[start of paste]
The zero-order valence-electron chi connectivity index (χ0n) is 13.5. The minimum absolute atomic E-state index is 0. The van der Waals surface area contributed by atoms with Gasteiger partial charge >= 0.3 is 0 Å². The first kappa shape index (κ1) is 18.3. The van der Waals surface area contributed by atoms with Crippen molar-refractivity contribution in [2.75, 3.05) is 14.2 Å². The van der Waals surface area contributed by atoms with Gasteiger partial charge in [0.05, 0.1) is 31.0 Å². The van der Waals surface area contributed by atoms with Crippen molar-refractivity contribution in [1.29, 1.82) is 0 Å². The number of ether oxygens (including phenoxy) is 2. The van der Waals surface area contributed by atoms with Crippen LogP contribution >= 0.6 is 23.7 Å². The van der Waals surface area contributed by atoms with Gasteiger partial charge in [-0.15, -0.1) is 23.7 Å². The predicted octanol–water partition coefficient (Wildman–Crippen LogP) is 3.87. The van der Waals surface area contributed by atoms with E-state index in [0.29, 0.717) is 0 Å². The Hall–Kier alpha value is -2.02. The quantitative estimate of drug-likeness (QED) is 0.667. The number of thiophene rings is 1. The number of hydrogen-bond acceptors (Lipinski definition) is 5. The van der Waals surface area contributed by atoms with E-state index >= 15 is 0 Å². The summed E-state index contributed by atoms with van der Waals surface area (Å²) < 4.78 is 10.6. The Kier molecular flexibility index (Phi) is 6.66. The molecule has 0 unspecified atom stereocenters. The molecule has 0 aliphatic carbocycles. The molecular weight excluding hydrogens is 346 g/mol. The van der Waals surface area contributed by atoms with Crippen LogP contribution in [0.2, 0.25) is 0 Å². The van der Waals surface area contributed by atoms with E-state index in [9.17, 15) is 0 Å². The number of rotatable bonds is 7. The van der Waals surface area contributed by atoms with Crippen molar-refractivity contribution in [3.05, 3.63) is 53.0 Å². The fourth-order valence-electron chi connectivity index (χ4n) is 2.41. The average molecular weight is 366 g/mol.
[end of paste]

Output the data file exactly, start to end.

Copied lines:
The zero-order valence-electron chi connectivity index (χ0n) is 13.5. The minimum absolute atomic E-state index is 0. The van der Waals surface area contributed by atoms with Gasteiger partial charge >= 0.3 is 0 Å². The first kappa shape index (κ1) is 18.3. The van der Waals surface area contributed by atoms with Crippen molar-refractivity contribution in [2.75, 3.05) is 14.2 Å². The van der Waals surface area contributed by atoms with Gasteiger partial charge in [0.05, 0.1) is 31.0 Å². The van der Waals surface area contributed by atoms with Crippen molar-refractivity contribution in [1.29, 1.82) is 0 Å². The number of ether oxygens (including phenoxy) is 2. The van der Waals surface area contributed by atoms with Crippen LogP contribution >= 0.6 is 23.7 Å². The van der Waals surface area contributed by atoms with Gasteiger partial charge in [-0.15, -0.1) is 23.7 Å². The predicted octanol–water partition coefficient (Wildman–Crippen LogP) is 3.87. The van der Waals surface area contributed by atoms with E-state index in [0.29, 0.717) is 0 Å². The Hall–Kier alpha value is -2.02. The quantitative estimate of drug-likeness (QED) is 0.667. The number of thiophene rings is 1. The number of hydrogen-bond acceptors (Lipinski definition) is 5. The van der Waals surface area contributed by atoms with E-state index >= 15 is 0 Å². The summed E-state index contributed by atoms with van der Waals surface area (Å²) < 4.78 is 10.6. The Kier molecular flexibility index (Phi) is 6.66. The molecule has 0 unspecified atom stereocenters. The molecule has 0 aliphatic carbocycles. The molecular weight excluding hydrogens is 346 g/mol. The van der Waals surface area contributed by atoms with Crippen LogP contribution in [0.2, 0.25) is 0 Å². The van der Waals surface area contributed by atoms with E-state index in [9.17, 15) is 0 Å². The number of rotatable bonds is 7. The van der Waals surface area contributed by atoms with Crippen molar-refractivity contribution in [3.05, 3.63) is 53.0 Å². The fourth-order valence-electron chi connectivity index (χ4n) is 2.41. The average molecular weight is 366 g/mol.